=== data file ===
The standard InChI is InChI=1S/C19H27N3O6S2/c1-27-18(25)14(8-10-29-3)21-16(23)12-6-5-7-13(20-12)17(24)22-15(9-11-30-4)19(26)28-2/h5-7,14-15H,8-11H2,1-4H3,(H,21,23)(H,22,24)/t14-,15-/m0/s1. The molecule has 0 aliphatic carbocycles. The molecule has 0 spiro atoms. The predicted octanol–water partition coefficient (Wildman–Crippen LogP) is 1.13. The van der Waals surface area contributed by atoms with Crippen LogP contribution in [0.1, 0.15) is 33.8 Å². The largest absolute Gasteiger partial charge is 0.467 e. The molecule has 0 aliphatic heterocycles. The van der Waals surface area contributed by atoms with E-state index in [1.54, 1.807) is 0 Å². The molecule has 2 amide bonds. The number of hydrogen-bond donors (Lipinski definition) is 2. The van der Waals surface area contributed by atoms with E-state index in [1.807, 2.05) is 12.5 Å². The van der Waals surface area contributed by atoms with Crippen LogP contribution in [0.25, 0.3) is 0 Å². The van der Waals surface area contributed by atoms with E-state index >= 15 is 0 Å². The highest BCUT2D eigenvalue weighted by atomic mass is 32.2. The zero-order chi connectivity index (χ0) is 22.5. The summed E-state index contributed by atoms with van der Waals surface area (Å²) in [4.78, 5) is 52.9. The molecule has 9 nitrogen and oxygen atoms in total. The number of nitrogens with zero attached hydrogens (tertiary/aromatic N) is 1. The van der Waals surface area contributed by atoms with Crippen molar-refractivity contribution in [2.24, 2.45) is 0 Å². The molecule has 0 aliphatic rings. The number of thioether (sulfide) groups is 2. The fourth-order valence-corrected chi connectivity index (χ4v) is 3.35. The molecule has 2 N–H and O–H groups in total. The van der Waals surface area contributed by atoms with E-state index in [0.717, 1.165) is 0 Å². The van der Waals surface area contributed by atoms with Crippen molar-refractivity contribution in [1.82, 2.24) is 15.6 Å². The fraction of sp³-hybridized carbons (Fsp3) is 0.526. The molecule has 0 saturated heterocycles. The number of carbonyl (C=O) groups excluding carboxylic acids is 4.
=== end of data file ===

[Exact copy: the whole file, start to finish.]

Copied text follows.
The standard InChI is InChI=1S/C19H27N3O6S2/c1-27-18(25)14(8-10-29-3)21-16(23)12-6-5-7-13(20-12)17(24)22-15(9-11-30-4)19(26)28-2/h5-7,14-15H,8-11H2,1-4H3,(H,21,23)(H,22,24)/t14-,15-/m0/s1. The molecule has 0 aliphatic carbocycles. The molecule has 0 spiro atoms. The predicted octanol–water partition coefficient (Wildman–Crippen LogP) is 1.13. The van der Waals surface area contributed by atoms with Crippen LogP contribution in [0.1, 0.15) is 33.8 Å². The largest absolute Gasteiger partial charge is 0.467 e. The molecule has 0 aliphatic heterocycles. The van der Waals surface area contributed by atoms with E-state index in [1.54, 1.807) is 0 Å². The molecule has 2 amide bonds. The number of hydrogen-bond donors (Lipinski definition) is 2. The van der Waals surface area contributed by atoms with E-state index in [1.807, 2.05) is 12.5 Å². The van der Waals surface area contributed by atoms with Crippen LogP contribution in [0.25, 0.3) is 0 Å². The van der Waals surface area contributed by atoms with E-state index >= 15 is 0 Å². The highest BCUT2D eigenvalue weighted by atomic mass is 32.2. The zero-order chi connectivity index (χ0) is 22.5. The summed E-state index contributed by atoms with van der Waals surface area (Å²) in [4.78, 5) is 52.9. The molecule has 9 nitrogen and oxygen atoms in total. The number of nitrogens with zero attached hydrogens (tertiary/aromatic N) is 1. The van der Waals surface area contributed by atoms with Crippen molar-refractivity contribution in [2.24, 2.45) is 0 Å². The molecule has 0 aliphatic rings. The number of thioether (sulfide) groups is 2. The fourth-order valence-corrected chi connectivity index (χ4v) is 3.35. The molecule has 2 N–H and O–H groups in total. The van der Waals surface area contributed by atoms with E-state index in [0.717, 1.165) is 0 Å². The van der Waals surface area contributed by atoms with Crippen molar-refractivity contribution in [1.82, 2.24) is 15.6 Å². The fraction of sp³-hybridized carbons (Fsp3) is 0.526. The molecule has 0 saturated heterocycles. The number of carbonyl (C=O) groups excluding carboxylic acids is 4.